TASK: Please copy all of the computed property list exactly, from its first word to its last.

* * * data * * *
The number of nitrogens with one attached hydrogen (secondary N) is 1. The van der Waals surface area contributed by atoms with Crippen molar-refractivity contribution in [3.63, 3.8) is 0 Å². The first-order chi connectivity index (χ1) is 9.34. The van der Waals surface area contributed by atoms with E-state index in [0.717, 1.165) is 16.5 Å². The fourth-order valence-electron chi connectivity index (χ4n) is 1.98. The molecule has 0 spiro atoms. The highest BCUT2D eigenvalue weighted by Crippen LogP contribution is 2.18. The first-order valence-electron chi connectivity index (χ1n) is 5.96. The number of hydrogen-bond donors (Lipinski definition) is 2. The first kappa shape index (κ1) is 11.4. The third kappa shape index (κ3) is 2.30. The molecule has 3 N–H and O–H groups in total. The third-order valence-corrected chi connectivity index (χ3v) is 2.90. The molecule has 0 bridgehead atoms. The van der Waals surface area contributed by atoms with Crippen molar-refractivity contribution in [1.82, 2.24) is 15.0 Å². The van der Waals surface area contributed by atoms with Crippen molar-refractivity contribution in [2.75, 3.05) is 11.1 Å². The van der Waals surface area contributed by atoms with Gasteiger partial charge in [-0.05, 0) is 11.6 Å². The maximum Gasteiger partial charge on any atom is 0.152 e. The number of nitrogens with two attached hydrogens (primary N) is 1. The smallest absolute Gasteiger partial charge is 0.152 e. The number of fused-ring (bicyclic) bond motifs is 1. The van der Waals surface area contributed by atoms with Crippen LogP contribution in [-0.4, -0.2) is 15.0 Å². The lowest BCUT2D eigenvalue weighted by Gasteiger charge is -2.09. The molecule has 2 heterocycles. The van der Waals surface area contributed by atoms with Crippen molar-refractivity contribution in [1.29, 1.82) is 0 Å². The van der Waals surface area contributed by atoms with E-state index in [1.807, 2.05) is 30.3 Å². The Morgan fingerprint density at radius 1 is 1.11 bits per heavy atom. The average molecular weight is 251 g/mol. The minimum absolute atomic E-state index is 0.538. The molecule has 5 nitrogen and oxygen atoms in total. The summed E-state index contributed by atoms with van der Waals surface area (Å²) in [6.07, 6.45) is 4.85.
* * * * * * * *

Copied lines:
The number of nitrogens with one attached hydrogen (secondary N) is 1. The van der Waals surface area contributed by atoms with Crippen molar-refractivity contribution in [3.63, 3.8) is 0 Å². The first-order chi connectivity index (χ1) is 9.34. The van der Waals surface area contributed by atoms with E-state index in [0.717, 1.165) is 16.5 Å². The fourth-order valence-electron chi connectivity index (χ4n) is 1.98. The molecule has 0 spiro atoms. The highest BCUT2D eigenvalue weighted by Crippen LogP contribution is 2.18. The first-order valence-electron chi connectivity index (χ1n) is 5.96. The number of hydrogen-bond donors (Lipinski definition) is 2. The first kappa shape index (κ1) is 11.4. The third kappa shape index (κ3) is 2.30. The molecule has 3 N–H and O–H groups in total. The third-order valence-corrected chi connectivity index (χ3v) is 2.90. The molecule has 0 bridgehead atoms. The van der Waals surface area contributed by atoms with Crippen molar-refractivity contribution in [1.82, 2.24) is 15.0 Å². The van der Waals surface area contributed by atoms with Crippen molar-refractivity contribution in [2.75, 3.05) is 11.1 Å². The van der Waals surface area contributed by atoms with Gasteiger partial charge in [-0.05, 0) is 11.6 Å². The maximum Gasteiger partial charge on any atom is 0.152 e. The number of nitrogens with two attached hydrogens (primary N) is 1. The smallest absolute Gasteiger partial charge is 0.152 e. The number of fused-ring (bicyclic) bond motifs is 1. The van der Waals surface area contributed by atoms with Crippen LogP contribution in [-0.4, -0.2) is 15.0 Å². The lowest BCUT2D eigenvalue weighted by Gasteiger charge is -2.09. The molecule has 2 heterocycles. The van der Waals surface area contributed by atoms with Crippen molar-refractivity contribution in [1.29, 1.82) is 0 Å². The van der Waals surface area contributed by atoms with E-state index in [1.807, 2.05) is 30.3 Å². The Morgan fingerprint density at radius 1 is 1.11 bits per heavy atom. The average molecular weight is 251 g/mol. The minimum absolute atomic E-state index is 0.538. The molecule has 5 nitrogen and oxygen atoms in total. The summed E-state index contributed by atoms with van der Waals surface area (Å²) in [6.07, 6.45) is 4.85.